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California Reparations Panel Votes To Restrict Compensation to Descendant of Black Americans Who Arrived in U.S. During The 19th Century

Reparations could include free college, assistance buying homes, and help launching businesses

On Tuesday, California’s reparations panel voted to limit state compensation for reparations to the descendants of free and enslaved black people in the U.S. during the 19th century, rescinding previous proposals to include all black Americans.

The reparations panel voted to include free black people who migrated to the U.S. during the 19th century on the premise of their risk of becoming enslaved after migration. 

The motion was passed 5 to 4.

Panel members agreed that the lineage approach for reparations had the best chance of surviving any legal challenges. The panel decided not to include all individuals based on race, noting that immigrants during 20th and 21st centuries did not experience the trauma of being kidnapped and enslaved.

However, there was some debate to include reparations for all black Americans. Panel members argued that reparations were due based on systemic racism in housing, education, and employment.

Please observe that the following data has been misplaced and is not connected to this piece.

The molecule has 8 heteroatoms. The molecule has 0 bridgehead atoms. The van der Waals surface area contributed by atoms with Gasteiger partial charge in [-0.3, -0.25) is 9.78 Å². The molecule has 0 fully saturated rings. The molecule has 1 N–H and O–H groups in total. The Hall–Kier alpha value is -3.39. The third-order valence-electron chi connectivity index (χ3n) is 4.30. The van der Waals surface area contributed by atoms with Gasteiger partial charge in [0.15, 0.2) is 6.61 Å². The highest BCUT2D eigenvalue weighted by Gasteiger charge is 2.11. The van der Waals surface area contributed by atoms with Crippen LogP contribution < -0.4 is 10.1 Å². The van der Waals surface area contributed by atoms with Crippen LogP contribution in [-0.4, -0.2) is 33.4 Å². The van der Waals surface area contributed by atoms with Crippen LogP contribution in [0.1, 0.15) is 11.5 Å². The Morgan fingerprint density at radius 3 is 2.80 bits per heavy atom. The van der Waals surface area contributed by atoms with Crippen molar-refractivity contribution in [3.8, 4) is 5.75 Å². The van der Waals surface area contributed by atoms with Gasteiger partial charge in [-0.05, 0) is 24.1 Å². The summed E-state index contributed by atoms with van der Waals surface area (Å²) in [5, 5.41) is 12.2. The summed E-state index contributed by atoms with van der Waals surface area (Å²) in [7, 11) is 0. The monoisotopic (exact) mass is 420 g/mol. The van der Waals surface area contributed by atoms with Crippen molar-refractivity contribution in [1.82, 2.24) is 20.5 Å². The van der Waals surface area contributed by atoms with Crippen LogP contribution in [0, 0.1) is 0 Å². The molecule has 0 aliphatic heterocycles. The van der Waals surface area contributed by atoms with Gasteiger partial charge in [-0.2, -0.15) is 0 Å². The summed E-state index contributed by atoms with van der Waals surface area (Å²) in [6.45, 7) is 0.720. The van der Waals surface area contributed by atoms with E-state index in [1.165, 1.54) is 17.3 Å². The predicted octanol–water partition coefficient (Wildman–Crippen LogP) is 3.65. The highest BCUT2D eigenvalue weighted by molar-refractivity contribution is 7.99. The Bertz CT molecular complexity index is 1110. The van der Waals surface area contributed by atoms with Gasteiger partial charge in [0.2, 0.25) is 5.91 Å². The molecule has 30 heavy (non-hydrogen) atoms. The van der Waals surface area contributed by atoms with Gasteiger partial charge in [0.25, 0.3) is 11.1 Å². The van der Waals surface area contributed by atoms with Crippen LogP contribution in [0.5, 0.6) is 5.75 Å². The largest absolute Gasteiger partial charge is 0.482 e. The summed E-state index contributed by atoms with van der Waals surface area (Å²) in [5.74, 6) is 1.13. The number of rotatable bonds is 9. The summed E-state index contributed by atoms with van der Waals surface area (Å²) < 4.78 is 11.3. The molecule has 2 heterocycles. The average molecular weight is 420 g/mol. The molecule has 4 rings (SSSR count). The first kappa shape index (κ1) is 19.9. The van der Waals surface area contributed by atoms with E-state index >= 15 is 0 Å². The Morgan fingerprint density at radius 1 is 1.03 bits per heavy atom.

Governor Gavin Newsom signed California Assembly Bill 3121 in September of 2020, establishing the task force to study and develop reparation proposals for African Americans. The panel was tasked with particular consideration for African American descendants of formerly enslaved people in the United States. 

The bill made California the only state to move ahead with a study and plan for reparations. State leadership wanted to set a precedent for the nation in studying the institution of slavery and its harms and then educate the public.

Nearly all the California panel member can trace their families back to enslaved ancestors in the U.S. The study and deliberations of the panel is likely to shape reparations discussions across the nation. 

The panel members were appointed by Governor Newsom and the leaders of the state’s two legislative chambers.

There has been no plan from the panel for how reparations will be offered.

Panel members have noted that reparations could include free college as well as assistance buying homes, launching businesses, and grants to churches and community organizations.

A report is due by June, with a reparations proposal due by July 2023. The deadlines are required for the reparations to be considered by the state’s legislature.

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